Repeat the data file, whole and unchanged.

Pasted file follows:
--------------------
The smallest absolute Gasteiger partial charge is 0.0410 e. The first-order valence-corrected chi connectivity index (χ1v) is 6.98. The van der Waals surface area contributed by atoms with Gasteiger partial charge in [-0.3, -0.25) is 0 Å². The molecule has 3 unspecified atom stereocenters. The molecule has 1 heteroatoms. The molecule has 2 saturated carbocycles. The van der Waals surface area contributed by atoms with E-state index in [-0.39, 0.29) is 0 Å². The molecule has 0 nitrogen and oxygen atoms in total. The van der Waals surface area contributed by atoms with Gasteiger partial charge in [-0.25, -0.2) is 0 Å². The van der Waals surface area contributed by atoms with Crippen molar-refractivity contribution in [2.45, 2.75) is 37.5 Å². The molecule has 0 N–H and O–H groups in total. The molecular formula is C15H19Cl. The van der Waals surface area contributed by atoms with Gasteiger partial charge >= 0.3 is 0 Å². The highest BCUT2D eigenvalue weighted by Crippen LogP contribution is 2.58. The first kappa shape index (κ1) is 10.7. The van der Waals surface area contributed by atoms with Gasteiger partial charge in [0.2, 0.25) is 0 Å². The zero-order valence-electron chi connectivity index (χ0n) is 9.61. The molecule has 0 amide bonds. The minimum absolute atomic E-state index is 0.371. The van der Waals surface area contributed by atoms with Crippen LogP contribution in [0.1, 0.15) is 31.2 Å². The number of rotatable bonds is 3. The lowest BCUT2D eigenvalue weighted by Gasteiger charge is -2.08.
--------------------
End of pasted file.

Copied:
The smallest absolute Gasteiger partial charge is 0.0410 e. The first-order valence-corrected chi connectivity index (χ1v) is 6.98. The van der Waals surface area contributed by atoms with Gasteiger partial charge in [-0.3, -0.25) is 0 Å². The molecule has 3 unspecified atom stereocenters. The molecule has 1 heteroatoms. The molecule has 2 saturated carbocycles. The van der Waals surface area contributed by atoms with E-state index in [-0.39, 0.29) is 0 Å². The molecule has 0 nitrogen and oxygen atoms in total. The van der Waals surface area contributed by atoms with Gasteiger partial charge in [-0.25, -0.2) is 0 Å². The van der Waals surface area contributed by atoms with Crippen molar-refractivity contribution in [2.45, 2.75) is 37.5 Å². The molecule has 0 N–H and O–H groups in total. The molecular formula is C15H19Cl. The van der Waals surface area contributed by atoms with Gasteiger partial charge >= 0.3 is 0 Å². The highest BCUT2D eigenvalue weighted by Crippen LogP contribution is 2.58. The first kappa shape index (κ1) is 10.7. The van der Waals surface area contributed by atoms with Gasteiger partial charge in [0.2, 0.25) is 0 Å². The zero-order valence-electron chi connectivity index (χ0n) is 9.61. The molecule has 0 amide bonds. The minimum absolute atomic E-state index is 0.371. The van der Waals surface area contributed by atoms with Crippen LogP contribution in [0.1, 0.15) is 31.2 Å². The number of rotatable bonds is 3. The lowest BCUT2D eigenvalue weighted by Gasteiger charge is -2.08.